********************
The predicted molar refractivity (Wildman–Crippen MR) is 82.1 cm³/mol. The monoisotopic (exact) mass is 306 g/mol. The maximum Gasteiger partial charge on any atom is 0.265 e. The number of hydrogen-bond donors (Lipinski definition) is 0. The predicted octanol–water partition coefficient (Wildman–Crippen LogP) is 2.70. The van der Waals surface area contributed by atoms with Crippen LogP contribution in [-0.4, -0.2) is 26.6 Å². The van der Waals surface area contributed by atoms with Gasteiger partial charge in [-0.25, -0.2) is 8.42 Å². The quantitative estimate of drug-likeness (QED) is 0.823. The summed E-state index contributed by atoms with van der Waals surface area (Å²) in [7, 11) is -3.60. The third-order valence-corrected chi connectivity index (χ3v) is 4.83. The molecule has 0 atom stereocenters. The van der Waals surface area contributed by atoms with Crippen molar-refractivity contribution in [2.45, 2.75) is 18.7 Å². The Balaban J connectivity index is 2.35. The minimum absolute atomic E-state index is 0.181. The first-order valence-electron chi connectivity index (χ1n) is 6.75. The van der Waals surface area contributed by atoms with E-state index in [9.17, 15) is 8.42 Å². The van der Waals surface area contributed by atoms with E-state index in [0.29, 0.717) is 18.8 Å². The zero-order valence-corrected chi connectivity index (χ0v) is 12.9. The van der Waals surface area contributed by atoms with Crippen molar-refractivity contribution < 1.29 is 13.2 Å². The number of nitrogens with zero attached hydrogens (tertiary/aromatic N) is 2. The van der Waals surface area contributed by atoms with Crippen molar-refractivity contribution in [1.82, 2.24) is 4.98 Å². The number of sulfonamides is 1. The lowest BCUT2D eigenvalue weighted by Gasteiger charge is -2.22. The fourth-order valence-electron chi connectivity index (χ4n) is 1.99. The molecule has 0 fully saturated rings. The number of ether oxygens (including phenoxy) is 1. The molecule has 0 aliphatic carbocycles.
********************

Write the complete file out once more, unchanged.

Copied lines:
The predicted molar refractivity (Wildman–Crippen MR) is 82.1 cm³/mol. The monoisotopic (exact) mass is 306 g/mol. The maximum Gasteiger partial charge on any atom is 0.265 e. The number of hydrogen-bond donors (Lipinski definition) is 0. The predicted octanol–water partition coefficient (Wildman–Crippen LogP) is 2.70. The van der Waals surface area contributed by atoms with Crippen LogP contribution in [-0.4, -0.2) is 26.6 Å². The van der Waals surface area contributed by atoms with Gasteiger partial charge in [-0.25, -0.2) is 8.42 Å². The quantitative estimate of drug-likeness (QED) is 0.823. The summed E-state index contributed by atoms with van der Waals surface area (Å²) in [7, 11) is -3.60. The third-order valence-corrected chi connectivity index (χ3v) is 4.83. The molecule has 0 atom stereocenters. The van der Waals surface area contributed by atoms with Crippen molar-refractivity contribution in [2.45, 2.75) is 18.7 Å². The Balaban J connectivity index is 2.35. The minimum absolute atomic E-state index is 0.181. The first-order valence-electron chi connectivity index (χ1n) is 6.75. The van der Waals surface area contributed by atoms with E-state index in [9.17, 15) is 8.42 Å². The van der Waals surface area contributed by atoms with E-state index in [0.29, 0.717) is 18.8 Å². The zero-order valence-corrected chi connectivity index (χ0v) is 12.9. The van der Waals surface area contributed by atoms with Crippen molar-refractivity contribution < 1.29 is 13.2 Å². The number of nitrogens with zero attached hydrogens (tertiary/aromatic N) is 2. The van der Waals surface area contributed by atoms with Crippen molar-refractivity contribution in [1.82, 2.24) is 4.98 Å². The number of sulfonamides is 1. The lowest BCUT2D eigenvalue weighted by Gasteiger charge is -2.22. The fourth-order valence-electron chi connectivity index (χ4n) is 1.99. The molecule has 0 fully saturated rings. The number of ether oxygens (including phenoxy) is 1. The molecule has 0 aliphatic carbocycles.